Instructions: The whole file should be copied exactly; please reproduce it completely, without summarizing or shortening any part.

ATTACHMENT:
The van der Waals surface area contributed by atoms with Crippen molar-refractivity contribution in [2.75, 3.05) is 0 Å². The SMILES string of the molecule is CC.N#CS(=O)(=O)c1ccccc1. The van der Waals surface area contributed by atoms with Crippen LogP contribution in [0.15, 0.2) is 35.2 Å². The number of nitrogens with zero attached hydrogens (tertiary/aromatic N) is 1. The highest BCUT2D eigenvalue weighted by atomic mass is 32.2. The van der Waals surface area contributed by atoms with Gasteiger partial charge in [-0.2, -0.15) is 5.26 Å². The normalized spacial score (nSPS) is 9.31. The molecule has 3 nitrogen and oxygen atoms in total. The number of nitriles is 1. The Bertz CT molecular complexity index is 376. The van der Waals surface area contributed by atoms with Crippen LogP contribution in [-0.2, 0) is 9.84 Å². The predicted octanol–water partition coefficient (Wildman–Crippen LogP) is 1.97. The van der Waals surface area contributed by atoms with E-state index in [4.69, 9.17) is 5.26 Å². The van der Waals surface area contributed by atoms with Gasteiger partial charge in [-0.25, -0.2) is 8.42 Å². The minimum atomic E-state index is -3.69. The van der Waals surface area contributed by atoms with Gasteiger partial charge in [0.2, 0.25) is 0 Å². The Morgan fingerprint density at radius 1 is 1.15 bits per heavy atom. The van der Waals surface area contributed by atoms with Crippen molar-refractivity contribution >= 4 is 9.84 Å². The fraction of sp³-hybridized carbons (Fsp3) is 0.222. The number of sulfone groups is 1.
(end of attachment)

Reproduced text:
The van der Waals surface area contributed by atoms with Crippen molar-refractivity contribution in [2.75, 3.05) is 0 Å². The SMILES string of the molecule is CC.N#CS(=O)(=O)c1ccccc1. The van der Waals surface area contributed by atoms with Crippen LogP contribution in [0.15, 0.2) is 35.2 Å². The number of nitrogens with zero attached hydrogens (tertiary/aromatic N) is 1. The highest BCUT2D eigenvalue weighted by atomic mass is 32.2. The van der Waals surface area contributed by atoms with Gasteiger partial charge in [-0.2, -0.15) is 5.26 Å². The normalized spacial score (nSPS) is 9.31. The molecule has 3 nitrogen and oxygen atoms in total. The number of nitriles is 1. The Bertz CT molecular complexity index is 376. The van der Waals surface area contributed by atoms with Crippen LogP contribution in [-0.2, 0) is 9.84 Å². The predicted octanol–water partition coefficient (Wildman–Crippen LogP) is 1.97. The van der Waals surface area contributed by atoms with E-state index in [4.69, 9.17) is 5.26 Å². The van der Waals surface area contributed by atoms with Gasteiger partial charge in [-0.25, -0.2) is 8.42 Å². The minimum atomic E-state index is -3.69. The van der Waals surface area contributed by atoms with Gasteiger partial charge in [0.2, 0.25) is 0 Å². The Morgan fingerprint density at radius 1 is 1.15 bits per heavy atom. The van der Waals surface area contributed by atoms with Crippen molar-refractivity contribution >= 4 is 9.84 Å². The fraction of sp³-hybridized carbons (Fsp3) is 0.222. The number of sulfone groups is 1.